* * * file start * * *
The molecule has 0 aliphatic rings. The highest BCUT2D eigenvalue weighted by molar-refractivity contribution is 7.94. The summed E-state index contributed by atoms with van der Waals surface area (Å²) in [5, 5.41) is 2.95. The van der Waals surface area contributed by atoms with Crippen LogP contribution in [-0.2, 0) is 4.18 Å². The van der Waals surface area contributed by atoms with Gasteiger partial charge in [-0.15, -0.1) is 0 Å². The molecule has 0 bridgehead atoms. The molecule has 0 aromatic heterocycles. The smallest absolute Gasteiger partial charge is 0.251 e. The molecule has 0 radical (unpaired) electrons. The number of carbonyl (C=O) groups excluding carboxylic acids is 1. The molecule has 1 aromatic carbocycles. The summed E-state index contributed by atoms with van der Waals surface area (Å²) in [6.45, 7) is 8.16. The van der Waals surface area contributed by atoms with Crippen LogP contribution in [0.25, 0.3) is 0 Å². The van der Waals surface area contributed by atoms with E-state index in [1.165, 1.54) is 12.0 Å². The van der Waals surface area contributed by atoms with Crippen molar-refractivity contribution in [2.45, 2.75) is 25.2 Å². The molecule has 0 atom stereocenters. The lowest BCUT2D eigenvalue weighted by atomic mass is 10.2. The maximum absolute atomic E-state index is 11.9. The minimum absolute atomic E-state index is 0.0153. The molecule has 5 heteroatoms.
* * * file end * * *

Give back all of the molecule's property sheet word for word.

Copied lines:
The molecule has 0 aliphatic rings. The highest BCUT2D eigenvalue weighted by molar-refractivity contribution is 7.94. The summed E-state index contributed by atoms with van der Waals surface area (Å²) in [5, 5.41) is 2.95. The van der Waals surface area contributed by atoms with Crippen LogP contribution in [-0.2, 0) is 4.18 Å². The van der Waals surface area contributed by atoms with Gasteiger partial charge in [-0.15, -0.1) is 0 Å². The molecule has 0 bridgehead atoms. The molecule has 0 aromatic heterocycles. The smallest absolute Gasteiger partial charge is 0.251 e. The molecule has 0 radical (unpaired) electrons. The number of carbonyl (C=O) groups excluding carboxylic acids is 1. The molecule has 1 aromatic carbocycles. The summed E-state index contributed by atoms with van der Waals surface area (Å²) in [6.45, 7) is 8.16. The van der Waals surface area contributed by atoms with Crippen LogP contribution in [0.25, 0.3) is 0 Å². The van der Waals surface area contributed by atoms with E-state index in [1.165, 1.54) is 12.0 Å². The van der Waals surface area contributed by atoms with Crippen molar-refractivity contribution in [2.45, 2.75) is 25.2 Å². The molecule has 0 atom stereocenters. The lowest BCUT2D eigenvalue weighted by atomic mass is 10.2. The maximum absolute atomic E-state index is 11.9. The minimum absolute atomic E-state index is 0.0153. The molecule has 5 heteroatoms.